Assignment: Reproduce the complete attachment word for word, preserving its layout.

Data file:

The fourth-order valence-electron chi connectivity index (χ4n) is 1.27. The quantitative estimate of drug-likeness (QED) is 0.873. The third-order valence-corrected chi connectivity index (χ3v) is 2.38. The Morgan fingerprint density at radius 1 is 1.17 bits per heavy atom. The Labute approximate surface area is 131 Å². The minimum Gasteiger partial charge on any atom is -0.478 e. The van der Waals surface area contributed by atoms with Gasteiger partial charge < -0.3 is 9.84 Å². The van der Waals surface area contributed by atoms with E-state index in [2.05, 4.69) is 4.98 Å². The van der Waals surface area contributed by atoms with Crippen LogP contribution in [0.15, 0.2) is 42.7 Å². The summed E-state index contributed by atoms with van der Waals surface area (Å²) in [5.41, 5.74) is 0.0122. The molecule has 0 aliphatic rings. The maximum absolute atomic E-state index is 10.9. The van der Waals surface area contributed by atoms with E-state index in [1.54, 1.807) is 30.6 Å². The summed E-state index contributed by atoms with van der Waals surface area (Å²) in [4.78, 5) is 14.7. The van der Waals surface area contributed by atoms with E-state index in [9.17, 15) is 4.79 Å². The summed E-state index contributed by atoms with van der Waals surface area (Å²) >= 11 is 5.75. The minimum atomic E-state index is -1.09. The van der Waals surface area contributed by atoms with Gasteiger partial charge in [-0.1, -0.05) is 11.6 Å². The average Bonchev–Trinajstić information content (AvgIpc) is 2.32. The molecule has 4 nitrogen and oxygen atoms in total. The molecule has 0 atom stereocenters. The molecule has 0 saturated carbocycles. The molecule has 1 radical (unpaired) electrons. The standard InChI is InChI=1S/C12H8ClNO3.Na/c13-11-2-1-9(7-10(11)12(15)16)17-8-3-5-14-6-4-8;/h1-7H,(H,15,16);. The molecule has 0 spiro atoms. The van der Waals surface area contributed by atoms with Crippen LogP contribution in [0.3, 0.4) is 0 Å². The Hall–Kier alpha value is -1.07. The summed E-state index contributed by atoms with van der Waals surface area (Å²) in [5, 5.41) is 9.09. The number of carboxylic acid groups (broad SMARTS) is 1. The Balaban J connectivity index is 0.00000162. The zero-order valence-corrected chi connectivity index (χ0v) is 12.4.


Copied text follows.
The fourth-order valence-electron chi connectivity index (χ4n) is 1.27. The quantitative estimate of drug-likeness (QED) is 0.873. The third-order valence-corrected chi connectivity index (χ3v) is 2.38. The Morgan fingerprint density at radius 1 is 1.17 bits per heavy atom. The Labute approximate surface area is 131 Å². The minimum Gasteiger partial charge on any atom is -0.478 e. The van der Waals surface area contributed by atoms with Gasteiger partial charge < -0.3 is 9.84 Å². The van der Waals surface area contributed by atoms with E-state index in [2.05, 4.69) is 4.98 Å². The van der Waals surface area contributed by atoms with Crippen LogP contribution in [0.15, 0.2) is 42.7 Å². The summed E-state index contributed by atoms with van der Waals surface area (Å²) in [5.41, 5.74) is 0.0122. The molecule has 0 aliphatic rings. The maximum absolute atomic E-state index is 10.9. The van der Waals surface area contributed by atoms with E-state index in [1.54, 1.807) is 30.6 Å². The summed E-state index contributed by atoms with van der Waals surface area (Å²) in [4.78, 5) is 14.7. The van der Waals surface area contributed by atoms with E-state index in [9.17, 15) is 4.79 Å². The summed E-state index contributed by atoms with van der Waals surface area (Å²) >= 11 is 5.75. The minimum atomic E-state index is -1.09. The van der Waals surface area contributed by atoms with Gasteiger partial charge in [-0.1, -0.05) is 11.6 Å². The average Bonchev–Trinajstić information content (AvgIpc) is 2.32. The molecule has 4 nitrogen and oxygen atoms in total. The molecule has 0 atom stereocenters. The molecule has 0 saturated carbocycles. The molecule has 1 radical (unpaired) electrons. The standard InChI is InChI=1S/C12H8ClNO3.Na/c13-11-2-1-9(7-10(11)12(15)16)17-8-3-5-14-6-4-8;/h1-7H,(H,15,16);. The molecule has 0 spiro atoms. The van der Waals surface area contributed by atoms with Crippen LogP contribution in [0.3, 0.4) is 0 Å². The Hall–Kier alpha value is -1.07. The summed E-state index contributed by atoms with van der Waals surface area (Å²) in [5, 5.41) is 9.09. The number of carboxylic acid groups (broad SMARTS) is 1. The Balaban J connectivity index is 0.00000162. The zero-order valence-corrected chi connectivity index (χ0v) is 12.4.